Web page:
Mehmed Pasha: The Fabled "Spider In His Den"
Contained within the pages of Khaled Fahmy’s All the Pasha’s Men is a direct rebuttal of a large majority of acknowledged Egyptian historiography, concentrating on the figure of Mehmed Pasha, the fabled “spider in his den”. Viewed by some academics, such as Afaf Lutfi Al-Sayyid Marsot, as the instigator of Egyptian nationalism, others, including Henry Herbert Dodwell, place more emphasis on his expansionist incentives. Fahmy furthers the arguments of the pro-expansionist scholars, dismisses the romanticized notion of nationalism, and places the development of early 19th century Egypt within an Ottoman context, portraying Mehmed Ali as an Ottoman reformer striving towards the creation of a “modern army” and correspondingly adapting aspects of society at the state and local level in order to realize his goals.
The unorthodox idea of placing Ali Pasha within the Ottoman context immediately contradicts the hopes of nationalist sympathizers. Contemporary sources as well as modern scholarship reveal that the culture, which the Pasha abided by, was modeled after the Ottoman tradition. The only contestation that the Egyptian governor ever exhibited against the imperial capital concerned the matter in which the empire was organized and ruled, perhaps giving credence to his expansionist goals. But, as Fahmy reveals, there was no true wish towards independence until the year 1838, two decades after the first reforms and the premier conscription of his new army. This fact in and of itself makes the suggestion of nationalism as the prime motivator for Mehmed Ali, a mute point.
While the humble hopes of nationalistic aspirations can be easily denied, the role of Ali Pasha as a modernizer cannot be as simply discredited. Influenced by European and Ottoman military organization and execution, the Pasha managed to reformulate the Egyptian army, making it a well-trained single unit that worked in complete unison, unlike the previous regiments, which relied upon personal strength and bravery above all else. The establishment of this modern corps then provided the stepping-stones towards a more progressive society, although not through direct intention, but rather through adaptation.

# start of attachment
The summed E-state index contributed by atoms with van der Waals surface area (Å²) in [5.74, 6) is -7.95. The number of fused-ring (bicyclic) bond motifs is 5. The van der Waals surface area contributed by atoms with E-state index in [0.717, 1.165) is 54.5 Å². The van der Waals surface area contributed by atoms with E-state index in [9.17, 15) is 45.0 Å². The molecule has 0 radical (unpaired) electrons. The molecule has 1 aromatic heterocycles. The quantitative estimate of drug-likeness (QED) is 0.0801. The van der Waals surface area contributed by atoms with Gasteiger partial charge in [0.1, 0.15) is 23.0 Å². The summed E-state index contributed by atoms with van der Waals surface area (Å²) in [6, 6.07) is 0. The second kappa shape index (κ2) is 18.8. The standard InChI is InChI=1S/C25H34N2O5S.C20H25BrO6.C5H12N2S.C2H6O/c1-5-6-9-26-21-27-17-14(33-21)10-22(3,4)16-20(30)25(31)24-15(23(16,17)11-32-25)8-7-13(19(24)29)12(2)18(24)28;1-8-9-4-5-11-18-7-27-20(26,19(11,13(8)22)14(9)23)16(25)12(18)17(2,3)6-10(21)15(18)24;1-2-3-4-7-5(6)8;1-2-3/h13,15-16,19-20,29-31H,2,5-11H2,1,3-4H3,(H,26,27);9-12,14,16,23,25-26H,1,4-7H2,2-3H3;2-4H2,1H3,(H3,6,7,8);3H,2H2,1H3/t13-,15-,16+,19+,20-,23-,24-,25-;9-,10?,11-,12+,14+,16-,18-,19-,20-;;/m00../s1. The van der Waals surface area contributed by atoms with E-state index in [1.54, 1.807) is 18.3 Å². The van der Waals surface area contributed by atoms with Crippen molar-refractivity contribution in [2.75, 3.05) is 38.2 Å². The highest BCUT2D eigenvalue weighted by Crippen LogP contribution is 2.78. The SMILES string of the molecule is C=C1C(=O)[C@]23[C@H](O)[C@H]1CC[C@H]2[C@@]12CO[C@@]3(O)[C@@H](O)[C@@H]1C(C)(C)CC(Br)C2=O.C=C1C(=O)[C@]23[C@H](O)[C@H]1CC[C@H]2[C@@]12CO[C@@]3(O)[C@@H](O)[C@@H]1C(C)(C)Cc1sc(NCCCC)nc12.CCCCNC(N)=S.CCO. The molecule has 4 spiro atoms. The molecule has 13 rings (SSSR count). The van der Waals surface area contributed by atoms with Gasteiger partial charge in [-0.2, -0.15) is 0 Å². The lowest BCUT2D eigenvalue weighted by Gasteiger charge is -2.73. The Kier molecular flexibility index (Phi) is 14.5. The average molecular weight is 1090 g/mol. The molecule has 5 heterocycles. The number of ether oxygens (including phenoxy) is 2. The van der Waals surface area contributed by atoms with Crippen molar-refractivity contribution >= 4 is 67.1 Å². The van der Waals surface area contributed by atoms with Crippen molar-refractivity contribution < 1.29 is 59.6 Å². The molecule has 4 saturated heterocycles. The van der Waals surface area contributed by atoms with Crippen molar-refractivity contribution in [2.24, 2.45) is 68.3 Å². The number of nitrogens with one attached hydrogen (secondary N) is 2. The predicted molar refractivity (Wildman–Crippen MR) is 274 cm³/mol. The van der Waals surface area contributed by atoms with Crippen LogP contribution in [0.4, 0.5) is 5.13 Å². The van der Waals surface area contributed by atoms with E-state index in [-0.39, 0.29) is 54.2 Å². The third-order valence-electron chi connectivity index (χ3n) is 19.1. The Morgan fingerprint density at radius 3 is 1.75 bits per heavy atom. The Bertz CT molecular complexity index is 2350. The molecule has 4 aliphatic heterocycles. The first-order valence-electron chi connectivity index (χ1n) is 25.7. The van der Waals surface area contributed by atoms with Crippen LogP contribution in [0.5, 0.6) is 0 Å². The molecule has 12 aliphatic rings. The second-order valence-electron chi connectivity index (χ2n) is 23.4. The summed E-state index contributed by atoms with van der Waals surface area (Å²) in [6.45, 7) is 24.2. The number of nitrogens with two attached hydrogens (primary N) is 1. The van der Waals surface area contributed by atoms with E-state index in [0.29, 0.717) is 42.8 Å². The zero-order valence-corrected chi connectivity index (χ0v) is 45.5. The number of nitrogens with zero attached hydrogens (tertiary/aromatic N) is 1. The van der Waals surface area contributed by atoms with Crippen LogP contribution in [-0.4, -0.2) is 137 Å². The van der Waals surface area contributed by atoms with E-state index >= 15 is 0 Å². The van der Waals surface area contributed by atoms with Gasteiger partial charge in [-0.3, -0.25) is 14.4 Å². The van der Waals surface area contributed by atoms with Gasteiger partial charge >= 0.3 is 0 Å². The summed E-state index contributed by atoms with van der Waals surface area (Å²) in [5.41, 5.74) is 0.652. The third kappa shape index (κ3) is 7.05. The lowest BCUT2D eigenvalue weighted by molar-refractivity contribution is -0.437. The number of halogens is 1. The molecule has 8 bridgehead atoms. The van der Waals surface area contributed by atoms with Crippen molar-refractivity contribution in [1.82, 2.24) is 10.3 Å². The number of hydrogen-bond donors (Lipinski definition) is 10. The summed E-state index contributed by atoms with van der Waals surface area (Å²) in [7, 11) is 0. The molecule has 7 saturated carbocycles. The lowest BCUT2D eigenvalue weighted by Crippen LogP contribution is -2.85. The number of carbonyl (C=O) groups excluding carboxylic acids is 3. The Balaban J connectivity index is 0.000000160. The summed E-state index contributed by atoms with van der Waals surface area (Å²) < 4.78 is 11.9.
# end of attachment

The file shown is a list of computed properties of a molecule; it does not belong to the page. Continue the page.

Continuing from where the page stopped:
The meticulous attention placed upon creating a seemingly solid, organized, and infallible military as well as the stringent methods incurred in order to transform the Egyptian peasant into the ultimate warrior, transgressed the military realm and influenced a number of bureaucratic, economic, and social innovations. Textual devices including the census, roll-call, and training manual led to the increasing use of standardized state documents, i.e. inventories, that not only increased the efficiency in documenting material goods and funds, but also Egyptian citizenry.
Additionally, the need to educate and maintain the health of the soldier led to the founding of schools and hospitals throughout Egypt, while the necessity to provide clothing and arms for the drastically increased number of soldier allowed for the first industrialized factories and mass processing. While all this may seem to speak of modernization, Fahmy maintains that most of these innovations were simply the by-products of the militaristic administrative system being imposed upon the civilian bureaucracy. To accommodate his army, Mehmed Ali adapted his society.
The seemingly structured and impenetrable military, administration, and society of the Pasha were although plagued with problems. The primordial air imposed upon the governor by many French and British contemporary accounts show the prevalence of the living myth. But reality reveals instead that Mehmed Ali, achieved nothing without constant negotiation and reformulation. It is apparent that, far from delivering his subjects from foreign oppression, the Pasha instead structured a potentially modern, yet militaristically governed state, invoking the same overly disciplined and often times dehumanizing methods of control that were exerted upon the army, on his populace as well.
Nowhere within the text is Fahmy supportive of the idea of nationalism as having developed throughout this time. If nothing more, the forced conscription and constant surveillance of both the Pasha’s soldiers and common populace only heightened tensions between the ruler and the governed, and by no means was any individual of either group convinced of being part of a homogenized nation. It was therefore not by nationalism that Mehmed Ali was able to lay the foundation of the modern Egyptian state, but rather through manipulation and monopolization, both of which were methods invoked in order to help realize his ultimate goal of securing a hold on Egypt for his family. His personalistic ambitions, which speak harshly against his legacy as the father of nationalism and modernization, were albeit not as not without the constant interference of resistance and rebellion, which stood, perhaps, as the only socially unifying factor of this time.
Copyright Lilith Eden 2011. All Rights Reserved.
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